Geoffrey Holder was multi-talented: artist, dancer, choreographer, painter and actor, a Tony Award-winning director and designer and a memorable James Bond villain.
He gained early renown as a dancer, leading a folk-dance troupe in his native Trinidad before moving to New York in the 1950s. He soon became a fixture in the city’s theatrical and artistic worlds, known for his rich, Caribbean-accented voice and the vast range of his cultural interests.
He acted on Broadway and wrote a cookbook as well as choreographing works for the Dance Theater of Harlem. He won Tony Awards as director and costume designer for the 1975 Broadway play The Wiz, the all-black musical based on The Wizard of Oz. In 1973 he played the top-hatted voodoo villain Baron Samedi in the Bond film Live and Let Die. “When people ask me, ‘What are you?’ “ he said, “I have to say I don’t know.” For all that, he may be best known, in the US at least, for a series of advertisements he made in the 1970s and 1980s for 7Up.
In 1959 Holder published a book about Caribbean folklore, Black Gods, Green Islands, written with Tom Harshman. He would draw on island folk traditions as thematic material for much of his choreography, painting and acting. “They’re all the same thing,” he said.
One of his recurring characters was Baron Samedi, a lusty underworld spirit from Haitian voodoo traditions. Holder based his dance work Banda on the character, usually depicted in a top hat, tails and painted face. His menacing portrayal of the maniacally laughing Baron in Live and Let Die gave the overly formulaic Bond film a much-needed dramatic jolt.
In the 1970s, Holder was the original director and choreographer of The Wiz but was replaced. When an out-of-town try-out faltered, the producers recalled Holder. He brought cast and crew together on stage and burned incense from Trinidad while performing an exorcism rite. He restored some of the dances and costumes, including the “tornado dance”, in which 100 yards of black silk unwinds from the head of a dancer. His vision was rewarded with Tonys for best director and best costume design. He received another costume design nomination in 1978 for Timbuktu!, a reworking of Kismet which he directed and choreographed.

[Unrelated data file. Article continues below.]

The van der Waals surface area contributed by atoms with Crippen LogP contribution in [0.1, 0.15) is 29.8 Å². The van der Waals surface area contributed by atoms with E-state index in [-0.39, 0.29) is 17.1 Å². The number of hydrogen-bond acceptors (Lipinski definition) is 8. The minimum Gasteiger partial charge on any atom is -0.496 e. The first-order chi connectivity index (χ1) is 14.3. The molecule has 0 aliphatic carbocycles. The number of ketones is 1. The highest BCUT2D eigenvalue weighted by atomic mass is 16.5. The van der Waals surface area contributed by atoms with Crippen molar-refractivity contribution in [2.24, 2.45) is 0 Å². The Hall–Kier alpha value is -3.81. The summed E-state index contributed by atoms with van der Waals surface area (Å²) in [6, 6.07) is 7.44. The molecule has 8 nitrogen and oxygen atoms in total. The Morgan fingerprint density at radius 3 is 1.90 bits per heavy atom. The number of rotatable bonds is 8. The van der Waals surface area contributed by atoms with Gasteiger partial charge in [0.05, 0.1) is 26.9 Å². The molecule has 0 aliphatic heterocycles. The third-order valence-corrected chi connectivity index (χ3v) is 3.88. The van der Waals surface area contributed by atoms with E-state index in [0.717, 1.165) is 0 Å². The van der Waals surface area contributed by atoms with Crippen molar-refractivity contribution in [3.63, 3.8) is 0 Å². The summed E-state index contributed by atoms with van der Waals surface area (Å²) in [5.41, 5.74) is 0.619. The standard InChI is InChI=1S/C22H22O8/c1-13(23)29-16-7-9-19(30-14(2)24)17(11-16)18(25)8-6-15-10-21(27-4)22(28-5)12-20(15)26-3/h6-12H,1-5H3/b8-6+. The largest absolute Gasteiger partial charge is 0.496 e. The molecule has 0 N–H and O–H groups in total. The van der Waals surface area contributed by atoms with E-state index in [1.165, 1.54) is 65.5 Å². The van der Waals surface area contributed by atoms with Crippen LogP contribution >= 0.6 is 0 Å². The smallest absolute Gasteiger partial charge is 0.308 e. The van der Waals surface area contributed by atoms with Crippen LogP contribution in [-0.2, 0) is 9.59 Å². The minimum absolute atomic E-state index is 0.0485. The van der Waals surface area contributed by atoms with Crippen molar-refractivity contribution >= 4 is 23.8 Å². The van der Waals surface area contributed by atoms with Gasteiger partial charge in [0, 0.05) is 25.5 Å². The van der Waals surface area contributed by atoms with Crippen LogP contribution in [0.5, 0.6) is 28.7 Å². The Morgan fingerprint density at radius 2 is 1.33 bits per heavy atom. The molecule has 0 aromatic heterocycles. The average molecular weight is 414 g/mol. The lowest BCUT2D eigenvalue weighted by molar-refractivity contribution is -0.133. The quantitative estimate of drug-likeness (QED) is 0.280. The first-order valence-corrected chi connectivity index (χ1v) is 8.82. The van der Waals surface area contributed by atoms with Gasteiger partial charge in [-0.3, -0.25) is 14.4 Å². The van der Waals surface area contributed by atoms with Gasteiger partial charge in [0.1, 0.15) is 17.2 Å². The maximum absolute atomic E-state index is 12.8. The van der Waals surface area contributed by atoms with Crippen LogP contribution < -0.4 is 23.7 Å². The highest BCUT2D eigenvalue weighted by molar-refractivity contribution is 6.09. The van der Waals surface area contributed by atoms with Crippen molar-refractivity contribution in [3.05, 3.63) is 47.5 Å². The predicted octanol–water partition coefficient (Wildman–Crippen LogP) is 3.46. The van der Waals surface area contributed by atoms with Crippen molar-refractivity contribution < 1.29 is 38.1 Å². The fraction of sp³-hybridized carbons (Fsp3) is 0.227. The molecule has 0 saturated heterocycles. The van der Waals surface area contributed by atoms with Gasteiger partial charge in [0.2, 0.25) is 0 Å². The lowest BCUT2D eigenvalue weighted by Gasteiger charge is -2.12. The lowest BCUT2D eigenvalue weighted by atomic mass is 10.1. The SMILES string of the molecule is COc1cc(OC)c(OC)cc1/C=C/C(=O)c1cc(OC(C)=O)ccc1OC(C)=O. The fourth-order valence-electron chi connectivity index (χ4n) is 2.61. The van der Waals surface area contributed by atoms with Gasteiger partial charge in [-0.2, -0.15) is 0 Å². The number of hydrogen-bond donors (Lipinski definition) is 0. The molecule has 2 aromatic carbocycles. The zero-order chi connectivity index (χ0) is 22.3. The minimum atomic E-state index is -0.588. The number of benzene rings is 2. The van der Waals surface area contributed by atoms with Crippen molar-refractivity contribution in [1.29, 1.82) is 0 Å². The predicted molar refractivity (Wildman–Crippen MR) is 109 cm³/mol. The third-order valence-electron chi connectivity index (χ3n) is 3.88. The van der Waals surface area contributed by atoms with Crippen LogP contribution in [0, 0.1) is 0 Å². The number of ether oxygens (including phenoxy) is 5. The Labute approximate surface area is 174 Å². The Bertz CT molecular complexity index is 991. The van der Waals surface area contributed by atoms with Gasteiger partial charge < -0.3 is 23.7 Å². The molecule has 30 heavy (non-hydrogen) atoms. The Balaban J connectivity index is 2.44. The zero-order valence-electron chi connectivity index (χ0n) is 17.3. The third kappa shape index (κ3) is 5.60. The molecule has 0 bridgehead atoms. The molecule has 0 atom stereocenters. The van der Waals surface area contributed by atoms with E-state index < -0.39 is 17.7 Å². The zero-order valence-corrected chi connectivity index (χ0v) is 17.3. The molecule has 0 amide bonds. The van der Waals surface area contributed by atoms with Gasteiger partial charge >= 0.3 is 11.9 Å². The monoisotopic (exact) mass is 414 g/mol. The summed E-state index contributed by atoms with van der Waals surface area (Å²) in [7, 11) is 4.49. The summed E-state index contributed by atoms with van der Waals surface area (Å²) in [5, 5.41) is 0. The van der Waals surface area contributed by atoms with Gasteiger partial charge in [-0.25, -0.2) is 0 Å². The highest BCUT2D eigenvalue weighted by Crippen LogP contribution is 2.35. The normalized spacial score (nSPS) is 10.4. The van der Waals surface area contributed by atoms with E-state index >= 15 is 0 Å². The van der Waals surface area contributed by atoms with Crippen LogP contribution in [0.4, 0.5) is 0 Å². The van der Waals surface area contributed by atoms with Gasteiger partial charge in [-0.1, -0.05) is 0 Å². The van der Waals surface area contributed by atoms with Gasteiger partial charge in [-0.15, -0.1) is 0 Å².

Born in Port-of-Spain in 1930, he described his father as a “salesman with brains” who encouraged his children’s artistic interests. At seven he began dancing in his brother’s troupe, and was painting and designing costumes at an early age. “At Carnival,” he said, “every Trinidadian is a costume designer. I just grew up believing everybody could do everything.”
He was leading a folk-dance troupe in the Virgin Islands in 1952 when the choreographer Agnes DeMille met him and encouraged him to move to New York. He appeared in the 1954 Broadway musical House of Flowers, where he met the dancer Carmen de Lavallade. He proposed four days later; they married in 1955.
Holder became a principal dancer in the ballet of the Metropolitan Opera in 1956, the same year he received a Guggenheim fellowship for painting. A year later he acted in an all-black Broadway production of Waiting for Godot while also choreographing a revival of the George and Ira Gershwin musical Rosalie.
Besides Live and Let Die, he had film roles in Doctor Dolittle (1967), Woody Allen’s Everything You Always Wanted to Know About Sex* (*But Were Afraid to Ask) (1972), Annie (1982) and the 1992 Eddie Murphy film Boomerang, in which he played a director of TV commercials. “I’m no snob,” Holder said about the dozens of commercials in which he appeared. “The commercial is an art form unto itself. After all, you are seducing people.”
Carmen & Geoffrey, a documentary about Holder and his wife, who is still performing, was released in 2005. “I walk through doors,” Holder says in the film. “If I’m not wanted in a place, there’s something wrong with the place, not with me.”
Geoffrey Lamont Holder, actor, director, choreographer and author: born Port-of-Spain, Trinidad 1 August 1930; married 1955 Carmen de Lavallade (one son); died 5 October 2014.
© The Washington PostReuse content